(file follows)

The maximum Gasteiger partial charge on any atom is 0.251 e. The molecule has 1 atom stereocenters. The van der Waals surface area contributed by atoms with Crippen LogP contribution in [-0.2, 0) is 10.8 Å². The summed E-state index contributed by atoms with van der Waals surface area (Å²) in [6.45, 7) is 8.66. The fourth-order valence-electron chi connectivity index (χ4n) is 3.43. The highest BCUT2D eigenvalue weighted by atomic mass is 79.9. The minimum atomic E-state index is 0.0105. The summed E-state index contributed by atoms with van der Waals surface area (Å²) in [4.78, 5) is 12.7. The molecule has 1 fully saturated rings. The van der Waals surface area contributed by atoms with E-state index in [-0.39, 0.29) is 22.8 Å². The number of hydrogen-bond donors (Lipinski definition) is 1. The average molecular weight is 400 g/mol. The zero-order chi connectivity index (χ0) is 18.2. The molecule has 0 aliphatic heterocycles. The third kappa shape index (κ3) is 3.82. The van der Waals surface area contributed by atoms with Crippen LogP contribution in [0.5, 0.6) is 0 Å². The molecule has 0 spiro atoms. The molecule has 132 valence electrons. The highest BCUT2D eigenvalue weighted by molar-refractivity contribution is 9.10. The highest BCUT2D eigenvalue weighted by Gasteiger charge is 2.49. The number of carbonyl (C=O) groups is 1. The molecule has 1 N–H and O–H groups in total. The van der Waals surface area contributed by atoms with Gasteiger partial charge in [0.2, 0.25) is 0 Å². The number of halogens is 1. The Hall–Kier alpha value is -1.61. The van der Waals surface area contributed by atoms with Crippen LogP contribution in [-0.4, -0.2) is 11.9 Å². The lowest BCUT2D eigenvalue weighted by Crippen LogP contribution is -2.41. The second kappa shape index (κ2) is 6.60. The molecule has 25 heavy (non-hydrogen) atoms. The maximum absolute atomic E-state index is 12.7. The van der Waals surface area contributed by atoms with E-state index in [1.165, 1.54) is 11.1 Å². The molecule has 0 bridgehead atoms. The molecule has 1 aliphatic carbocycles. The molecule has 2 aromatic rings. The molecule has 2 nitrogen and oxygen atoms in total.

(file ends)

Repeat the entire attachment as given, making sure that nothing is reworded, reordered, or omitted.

The maximum Gasteiger partial charge on any atom is 0.251 e. The molecule has 1 atom stereocenters. The van der Waals surface area contributed by atoms with Crippen LogP contribution in [-0.2, 0) is 10.8 Å². The summed E-state index contributed by atoms with van der Waals surface area (Å²) in [6.45, 7) is 8.66. The fourth-order valence-electron chi connectivity index (χ4n) is 3.43. The highest BCUT2D eigenvalue weighted by atomic mass is 79.9. The minimum atomic E-state index is 0.0105. The summed E-state index contributed by atoms with van der Waals surface area (Å²) in [4.78, 5) is 12.7. The molecule has 1 fully saturated rings. The van der Waals surface area contributed by atoms with E-state index in [-0.39, 0.29) is 22.8 Å². The number of hydrogen-bond donors (Lipinski definition) is 1. The average molecular weight is 400 g/mol. The zero-order chi connectivity index (χ0) is 18.2. The molecule has 0 aliphatic heterocycles. The third kappa shape index (κ3) is 3.82. The van der Waals surface area contributed by atoms with Crippen LogP contribution in [0.5, 0.6) is 0 Å². The molecule has 0 spiro atoms. The molecule has 132 valence electrons. The highest BCUT2D eigenvalue weighted by molar-refractivity contribution is 9.10. The highest BCUT2D eigenvalue weighted by Gasteiger charge is 2.49. The number of carbonyl (C=O) groups is 1. The molecule has 1 N–H and O–H groups in total. The van der Waals surface area contributed by atoms with Gasteiger partial charge in [0.2, 0.25) is 0 Å². The number of halogens is 1. The Hall–Kier alpha value is -1.61. The van der Waals surface area contributed by atoms with Crippen LogP contribution in [-0.4, -0.2) is 11.9 Å². The lowest BCUT2D eigenvalue weighted by Crippen LogP contribution is -2.41. The second kappa shape index (κ2) is 6.60. The molecule has 25 heavy (non-hydrogen) atoms. The maximum absolute atomic E-state index is 12.7. The van der Waals surface area contributed by atoms with E-state index in [1.165, 1.54) is 11.1 Å². The molecule has 0 bridgehead atoms. The molecule has 1 aliphatic carbocycles. The molecule has 2 aromatic rings. The molecule has 2 nitrogen and oxygen atoms in total.